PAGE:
Weather patterns driven by climate change are causing more severe flooding around the globe increasing the risk of potentially life-threatening diarrhea among children under the age of five, particularly among those living in low- and middle-income countries, according to a new study by researchers at the Yale School of Public Health.
In an analysis of cross-sectional data from 43 low- and middle-income countries, researchers found that severe flooding, flooding that lasted more than two weeks, and flooding following periods of drought were associated with an increased risk of diarrhea among younger children
The findings are based on an analysis of historical flooding events between 2009 and 2019 as recorded by the Dartmouth Flood Observatory. The flooding data was then integrated with individual diarrhea prevalence surveys gathered by the Demographic and Health Surveys Program and analyzed. The findings are novel in their focus on the long-term and delayed effects of localized flooding, the researchers said. Previous studies have focused only on individual flooding events and their impact during shorter time periods.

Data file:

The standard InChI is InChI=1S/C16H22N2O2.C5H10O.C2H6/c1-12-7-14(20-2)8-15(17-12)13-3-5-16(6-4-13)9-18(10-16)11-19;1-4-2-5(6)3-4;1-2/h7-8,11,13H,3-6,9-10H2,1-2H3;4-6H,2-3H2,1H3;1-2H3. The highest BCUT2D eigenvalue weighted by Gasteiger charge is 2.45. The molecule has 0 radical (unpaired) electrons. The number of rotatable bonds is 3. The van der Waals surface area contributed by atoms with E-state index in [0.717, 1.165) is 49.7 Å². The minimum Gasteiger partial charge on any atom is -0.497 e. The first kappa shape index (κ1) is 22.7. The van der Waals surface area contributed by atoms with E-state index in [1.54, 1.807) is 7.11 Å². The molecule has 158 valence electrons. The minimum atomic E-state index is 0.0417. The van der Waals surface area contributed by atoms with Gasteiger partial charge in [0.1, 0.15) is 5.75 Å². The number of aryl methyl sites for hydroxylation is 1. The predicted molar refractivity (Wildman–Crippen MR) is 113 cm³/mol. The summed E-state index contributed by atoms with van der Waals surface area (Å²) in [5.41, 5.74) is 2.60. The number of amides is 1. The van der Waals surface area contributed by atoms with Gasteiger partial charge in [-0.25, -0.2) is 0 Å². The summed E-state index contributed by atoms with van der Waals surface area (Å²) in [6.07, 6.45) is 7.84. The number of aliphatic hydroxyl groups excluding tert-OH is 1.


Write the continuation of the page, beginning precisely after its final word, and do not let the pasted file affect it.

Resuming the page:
Diarrhea is among the leading causes of death among children under the age of 5. Many of those deaths occur in South Asia and Sub-Saharan Africa.
The researchers recommend more protective measures be enacted to protect children from the compound effects of severe flooding and drought, which are expected to increase in frequency and duration because of global climate change.
Pin Wang, Ernest Asare, Virginia Pitzer, Robert Dubrow, Kai Chen, “Floods and Diarrhea Risk in Young Children in Low- and Middle-Income Countries”, JAMA Pediatrics, October 2, 2023.